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One church, many styles
Many churches call themselves Baptist, but the service and beliefs arent all the same
The praise band and choir sing before a sermon at Riverbend Baptist Church. Riverbend Baptist lies somewhere in the middle between traditional and contemporary service styles. - photo by SARA GUEVARA
Local video: Watch a clip of the Sept. 28 service at Riverbend Baptist Church, which concluded the "Get in the Game" series.

Within each Christian denomination there are certain characteristics that differ from church to church.

And the same is true in the Baptist faith.

Locally, the spectrum of service style is wide, as some Baptist church services are traditional, involving a formally dressed choir, and some contemporary, involving a praise band.

"I don't like the traditional and contemporary label ... because both styles are stereotyped and the contemporary has gotten a bad rap from folks and the traditional," said the Rev. Matt Wethington, pastor at Riverbend Baptist Church. "If you look at John chapter 4, Jesus meeting with the woman at the well, they had a discussion over worship, and Jesus basically says the substance is far more important than the style. ... I think we need to remember that ... what are we singing about, do we know who we're singing about, do we know who we're singing to? Is our heart right, are we sincere, are we worshipping with integrity?"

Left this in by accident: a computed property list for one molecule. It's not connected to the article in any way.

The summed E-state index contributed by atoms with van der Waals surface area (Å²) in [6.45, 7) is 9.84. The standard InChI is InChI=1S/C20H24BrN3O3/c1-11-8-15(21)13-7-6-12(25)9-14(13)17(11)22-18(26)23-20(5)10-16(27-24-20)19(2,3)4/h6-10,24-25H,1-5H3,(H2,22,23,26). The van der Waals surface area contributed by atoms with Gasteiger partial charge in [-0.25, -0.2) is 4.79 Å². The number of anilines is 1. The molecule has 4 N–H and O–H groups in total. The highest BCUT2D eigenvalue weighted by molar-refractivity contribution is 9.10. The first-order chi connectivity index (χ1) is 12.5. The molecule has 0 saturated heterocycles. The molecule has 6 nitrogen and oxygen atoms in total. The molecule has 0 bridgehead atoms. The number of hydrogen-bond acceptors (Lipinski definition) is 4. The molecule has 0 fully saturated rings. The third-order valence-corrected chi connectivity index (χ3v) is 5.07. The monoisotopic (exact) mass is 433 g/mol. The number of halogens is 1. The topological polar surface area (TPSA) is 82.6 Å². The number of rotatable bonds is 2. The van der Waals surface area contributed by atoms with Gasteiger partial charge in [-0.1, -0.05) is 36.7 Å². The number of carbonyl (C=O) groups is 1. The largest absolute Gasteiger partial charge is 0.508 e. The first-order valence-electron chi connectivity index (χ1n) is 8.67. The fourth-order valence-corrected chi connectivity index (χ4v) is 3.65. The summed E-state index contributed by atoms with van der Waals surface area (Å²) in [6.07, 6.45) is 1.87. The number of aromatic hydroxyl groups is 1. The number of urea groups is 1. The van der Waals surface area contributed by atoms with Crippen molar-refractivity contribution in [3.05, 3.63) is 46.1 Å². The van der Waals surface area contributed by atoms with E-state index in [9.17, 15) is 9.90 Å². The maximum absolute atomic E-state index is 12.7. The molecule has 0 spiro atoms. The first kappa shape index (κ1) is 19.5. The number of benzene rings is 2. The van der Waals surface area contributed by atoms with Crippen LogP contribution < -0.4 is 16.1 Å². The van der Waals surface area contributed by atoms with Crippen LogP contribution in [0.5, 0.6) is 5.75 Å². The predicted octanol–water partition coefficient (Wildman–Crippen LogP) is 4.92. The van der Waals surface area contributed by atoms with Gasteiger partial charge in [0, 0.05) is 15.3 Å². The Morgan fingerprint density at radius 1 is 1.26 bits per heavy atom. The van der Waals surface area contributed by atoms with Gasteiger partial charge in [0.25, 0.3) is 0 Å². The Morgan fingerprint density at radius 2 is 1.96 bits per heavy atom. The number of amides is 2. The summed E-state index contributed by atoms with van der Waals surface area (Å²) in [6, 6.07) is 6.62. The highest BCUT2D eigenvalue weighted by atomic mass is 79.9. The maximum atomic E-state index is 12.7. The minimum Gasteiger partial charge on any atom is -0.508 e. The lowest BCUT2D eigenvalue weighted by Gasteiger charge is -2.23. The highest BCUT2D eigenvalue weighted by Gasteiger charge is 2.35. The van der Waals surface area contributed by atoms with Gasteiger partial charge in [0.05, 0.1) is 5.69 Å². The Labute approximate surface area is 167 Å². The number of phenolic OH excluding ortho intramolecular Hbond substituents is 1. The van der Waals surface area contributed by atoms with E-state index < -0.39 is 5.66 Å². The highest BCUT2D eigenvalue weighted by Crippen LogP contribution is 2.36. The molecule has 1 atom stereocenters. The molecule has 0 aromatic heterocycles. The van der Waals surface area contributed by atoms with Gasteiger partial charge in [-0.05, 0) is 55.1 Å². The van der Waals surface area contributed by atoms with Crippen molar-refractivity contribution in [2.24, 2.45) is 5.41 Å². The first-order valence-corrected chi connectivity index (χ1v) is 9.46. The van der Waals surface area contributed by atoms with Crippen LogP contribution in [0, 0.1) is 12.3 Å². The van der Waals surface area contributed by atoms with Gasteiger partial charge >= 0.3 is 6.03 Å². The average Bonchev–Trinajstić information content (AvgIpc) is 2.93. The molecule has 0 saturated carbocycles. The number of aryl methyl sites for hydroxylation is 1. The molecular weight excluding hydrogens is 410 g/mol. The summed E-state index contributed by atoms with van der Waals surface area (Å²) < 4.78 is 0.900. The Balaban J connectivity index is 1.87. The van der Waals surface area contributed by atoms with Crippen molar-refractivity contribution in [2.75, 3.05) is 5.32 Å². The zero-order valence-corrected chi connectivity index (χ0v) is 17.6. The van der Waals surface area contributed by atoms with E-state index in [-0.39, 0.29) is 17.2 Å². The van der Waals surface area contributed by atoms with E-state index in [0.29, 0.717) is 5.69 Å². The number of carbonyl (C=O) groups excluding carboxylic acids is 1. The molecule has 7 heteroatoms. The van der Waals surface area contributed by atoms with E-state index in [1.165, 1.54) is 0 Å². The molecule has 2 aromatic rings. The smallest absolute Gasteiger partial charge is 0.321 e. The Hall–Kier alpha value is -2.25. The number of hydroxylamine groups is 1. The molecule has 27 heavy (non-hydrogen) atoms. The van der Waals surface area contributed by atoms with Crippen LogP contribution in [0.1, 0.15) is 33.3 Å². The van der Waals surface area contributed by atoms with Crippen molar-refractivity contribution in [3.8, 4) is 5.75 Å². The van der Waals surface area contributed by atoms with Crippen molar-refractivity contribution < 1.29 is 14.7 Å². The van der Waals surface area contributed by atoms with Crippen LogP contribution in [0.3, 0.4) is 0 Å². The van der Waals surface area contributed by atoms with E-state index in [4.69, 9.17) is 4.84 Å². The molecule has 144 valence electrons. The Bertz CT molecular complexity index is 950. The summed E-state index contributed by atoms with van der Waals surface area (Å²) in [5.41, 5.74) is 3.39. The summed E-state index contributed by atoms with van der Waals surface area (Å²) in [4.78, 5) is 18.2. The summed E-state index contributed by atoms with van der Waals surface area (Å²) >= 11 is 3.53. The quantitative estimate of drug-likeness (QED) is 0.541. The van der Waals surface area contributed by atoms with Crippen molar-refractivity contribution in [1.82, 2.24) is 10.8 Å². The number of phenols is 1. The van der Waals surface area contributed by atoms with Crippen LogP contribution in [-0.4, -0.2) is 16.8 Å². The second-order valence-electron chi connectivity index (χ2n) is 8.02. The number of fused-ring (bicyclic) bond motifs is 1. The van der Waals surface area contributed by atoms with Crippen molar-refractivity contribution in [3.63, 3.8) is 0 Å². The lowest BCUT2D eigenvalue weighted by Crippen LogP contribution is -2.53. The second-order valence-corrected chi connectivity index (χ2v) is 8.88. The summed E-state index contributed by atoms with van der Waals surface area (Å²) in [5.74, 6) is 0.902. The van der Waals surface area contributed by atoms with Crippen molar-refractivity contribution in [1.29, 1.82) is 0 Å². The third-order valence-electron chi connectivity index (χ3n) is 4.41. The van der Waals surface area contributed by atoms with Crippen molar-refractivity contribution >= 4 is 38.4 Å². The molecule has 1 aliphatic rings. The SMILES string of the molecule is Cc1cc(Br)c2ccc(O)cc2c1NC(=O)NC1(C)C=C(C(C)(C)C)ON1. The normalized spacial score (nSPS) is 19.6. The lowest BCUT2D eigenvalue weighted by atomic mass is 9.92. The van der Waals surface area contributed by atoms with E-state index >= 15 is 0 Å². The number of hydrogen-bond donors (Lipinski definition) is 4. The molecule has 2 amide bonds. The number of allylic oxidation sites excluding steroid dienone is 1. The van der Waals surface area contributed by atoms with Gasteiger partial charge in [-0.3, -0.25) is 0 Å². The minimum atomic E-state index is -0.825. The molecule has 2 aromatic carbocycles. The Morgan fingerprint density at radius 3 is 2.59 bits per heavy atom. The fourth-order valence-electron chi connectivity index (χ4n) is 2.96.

Riverbend Baptist services in more recent years have become more contemporary than other Baptist churches but still rely on many Baptist traditions for worship and praise.

"It would be less traditional than some and less contemporary than others, somewhere in the middle," Wethington said. "In a more traditional environment there is a choir, a pianist and an organist. In a pure contemporary environment you would have a praise band and a praise team. In our environment we've got a choir and we have a piano and a band, so we kind of have elements of each."

Wethington adds that song selection itself varies from traditional to more modern.

"We'll sing some traditional hymns," he said. "We may not sing those hymns to the traditional music, lyrics yes, but the music may be a little different. But then we will also sing some of the contemporary praise and worship as well. So it's just kind of a mixture of whatever is appropriate and whatever fits and helps us."

Typically, more traditional Baptist churches will sing the old hymns from the hymn book, and more contemporary churches will have a praise band and modern Christian music.

At First Baptist Church of Gainesville, the church leans toward a more traditional style of worship.

"For one thing, we like a certain order and form to our worship and we like using the hymns," said the Rev. Bill Coates, pastor at First Baptist Church. "We still use the hymn book and we use quite a few good choruses, too. But we still have the organ and piano, even though we have an orchestra and all other musical instruments, too. We still use them in a more traditional form."

The differences in Baptist traditions and worship style dates back to the 1700s according to Coates.